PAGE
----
It should be clear already that Smith's blues are rather unusual; the textual lines are long, his thoughts are vividly expressed, and his themes are not run-of-the-mill ones. An artist of whom he always reminds me is Leroy Carr; it may be significant that they were both recording frequently for the same company in 1930-31. Smith has a habit of dropping his voice an octave, or most of an octave, at the end of a stanza?a very distinctive trick, which gives the melody a wistful air?and the same device is to be found in a few of Carr's blues such as Hurry Down Sunshine. The gentle, easy-going swing of the Carr-Blackwell recordings is not unlike that of Smith's, which were customarily voice-and-guitar pieces; The Howling Wolf played with a fluidity and grace that reminds one less of Willie Reed, say, or Carl Davis, than of Big Bill Broonzy. He was, in fact, a most accomplished guitarist, who could pull off double-tempo phrases (as in Seven Sisters Blues?part 2) with the panache of Blind Blake. His strong sense of rhythm would not, one might think, have made him the best accompanist in the world for Texas Alexander, but the two worked together for a time in the late '30s.

Joe Pullum, of whom I talked in the January Jazz Monthly, was obscure enough, but even less is known of the life of J. T. Smith. According to Thomas Shaw he committed murder in Oklahoma in 1931; he was indeed absent from the studios for four years between 1931 and 1935, and one of the first songs he recorded in '35 was Life In Prison Blues. He also made parts 5 and 6 of the Howling Wolf saga, but they were not issued?fortunately, in a way, because he had prefaced the 1931 recording of Howling Wolf blues?part 4 (Vocalion 1614) with 'well, it looks like the last of old Howlin' Wolf'. On one of the '35 items he was accompanied by a guitarist named 'Little Brother'; several claimants to this title were found by Paul Oliver in 1960. It does seem likely that Smith's friend was Willie (Little Brother) Lane, who recorded a Howling Wolf Blues (Talent 806) in Dallas in 1949; the piece ?which ends with vulpine howls?is largely taken from Smith's Howling Wolf Blues?part 3, certainly the best remembered of the four issued sections. Lightnin' Hopkins 1948 Howling Wolf Blues (Imperial unissued; Liberty(E) LBL83213) goes back to the same recording; so does part of West Texas Slim's Little Mae Belle (Flame 1007), which also draws on part 2 of the series. (In other words, Smith's most popular theme was disseminated and disintegrated in precisely the same way as Joe Pullum's Black Gal. Probably one could trace a similar process in the history of the Penitentiary blues song. Is it at all significant that each of these micro traditions developed almost exclusively in Texas?)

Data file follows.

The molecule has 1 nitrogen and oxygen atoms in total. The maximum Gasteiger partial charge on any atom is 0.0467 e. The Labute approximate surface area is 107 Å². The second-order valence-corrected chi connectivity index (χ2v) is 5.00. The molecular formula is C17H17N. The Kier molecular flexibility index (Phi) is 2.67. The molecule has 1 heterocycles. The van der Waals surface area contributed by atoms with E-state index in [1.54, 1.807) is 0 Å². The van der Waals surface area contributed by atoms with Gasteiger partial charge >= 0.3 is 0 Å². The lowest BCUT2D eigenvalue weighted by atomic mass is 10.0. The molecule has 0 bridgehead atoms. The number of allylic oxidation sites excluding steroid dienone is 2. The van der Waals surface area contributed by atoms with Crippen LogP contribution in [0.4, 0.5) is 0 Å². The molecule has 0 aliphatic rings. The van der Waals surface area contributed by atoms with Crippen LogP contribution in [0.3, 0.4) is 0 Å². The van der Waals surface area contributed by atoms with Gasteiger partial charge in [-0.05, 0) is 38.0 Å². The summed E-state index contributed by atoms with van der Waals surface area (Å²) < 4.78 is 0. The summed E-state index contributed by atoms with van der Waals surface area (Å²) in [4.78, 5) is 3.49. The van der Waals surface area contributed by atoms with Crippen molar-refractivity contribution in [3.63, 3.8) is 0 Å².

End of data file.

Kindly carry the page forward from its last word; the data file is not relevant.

A few semi-biographical notes can be added. Smith recorded a pair of two part duets, one with Dessa Foster and the other with Magnolia Harris (who is said to have been Victoria Spivey); they seem to be offspring of the very popular Kansas Joe-Memphis Minnie recordings like Can I Do It For You? J. D. Short, according to Bob Koester, 'knew some of the Smith songs letter-perfect', and may have known the man too. (He actually said he was Smith, but that just couldn't be true.) Frankie Lee Sims could probably tell us a lot, as could Ernest Lewis (West Texas Slim) if he were traced. The Thomas Shaw interview, when it comes into being, will surely have much to say. For the present we have only the records.